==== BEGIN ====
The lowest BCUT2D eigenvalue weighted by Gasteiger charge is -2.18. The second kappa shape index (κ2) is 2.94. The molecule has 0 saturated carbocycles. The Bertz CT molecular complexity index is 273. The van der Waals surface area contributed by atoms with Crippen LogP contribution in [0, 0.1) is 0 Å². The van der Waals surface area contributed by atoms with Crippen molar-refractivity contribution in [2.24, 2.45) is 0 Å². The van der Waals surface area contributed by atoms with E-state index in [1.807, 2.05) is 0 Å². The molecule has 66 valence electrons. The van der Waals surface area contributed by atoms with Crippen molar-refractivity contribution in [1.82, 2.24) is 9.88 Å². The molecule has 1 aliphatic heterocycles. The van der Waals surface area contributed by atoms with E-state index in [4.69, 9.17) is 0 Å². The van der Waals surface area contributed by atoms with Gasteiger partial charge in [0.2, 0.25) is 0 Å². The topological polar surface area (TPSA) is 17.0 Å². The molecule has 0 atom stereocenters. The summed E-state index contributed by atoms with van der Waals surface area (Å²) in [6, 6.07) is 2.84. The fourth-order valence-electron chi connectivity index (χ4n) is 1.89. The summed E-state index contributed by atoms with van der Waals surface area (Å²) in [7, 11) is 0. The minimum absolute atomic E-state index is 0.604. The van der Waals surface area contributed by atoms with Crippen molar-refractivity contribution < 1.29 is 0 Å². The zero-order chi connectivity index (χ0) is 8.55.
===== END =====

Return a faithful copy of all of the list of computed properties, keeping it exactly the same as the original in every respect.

The lowest BCUT2D eigenvalue weighted by Gasteiger charge is -2.18. The second kappa shape index (κ2) is 2.94. The molecule has 0 saturated carbocycles. The Bertz CT molecular complexity index is 273. The van der Waals surface area contributed by atoms with Crippen LogP contribution in [0, 0.1) is 0 Å². The van der Waals surface area contributed by atoms with Crippen molar-refractivity contribution in [2.24, 2.45) is 0 Å². The van der Waals surface area contributed by atoms with E-state index in [1.807, 2.05) is 0 Å². The molecule has 66 valence electrons. The van der Waals surface area contributed by atoms with Crippen molar-refractivity contribution in [1.82, 2.24) is 9.88 Å². The molecule has 1 aliphatic heterocycles. The van der Waals surface area contributed by atoms with E-state index in [4.69, 9.17) is 0 Å². The van der Waals surface area contributed by atoms with Gasteiger partial charge in [0.2, 0.25) is 0 Å². The topological polar surface area (TPSA) is 17.0 Å². The molecule has 0 atom stereocenters. The summed E-state index contributed by atoms with van der Waals surface area (Å²) in [6, 6.07) is 2.84. The fourth-order valence-electron chi connectivity index (χ4n) is 1.89. The summed E-state index contributed by atoms with van der Waals surface area (Å²) in [7, 11) is 0. The minimum absolute atomic E-state index is 0.604. The van der Waals surface area contributed by atoms with Crippen molar-refractivity contribution < 1.29 is 0 Å². The zero-order chi connectivity index (χ0) is 8.55.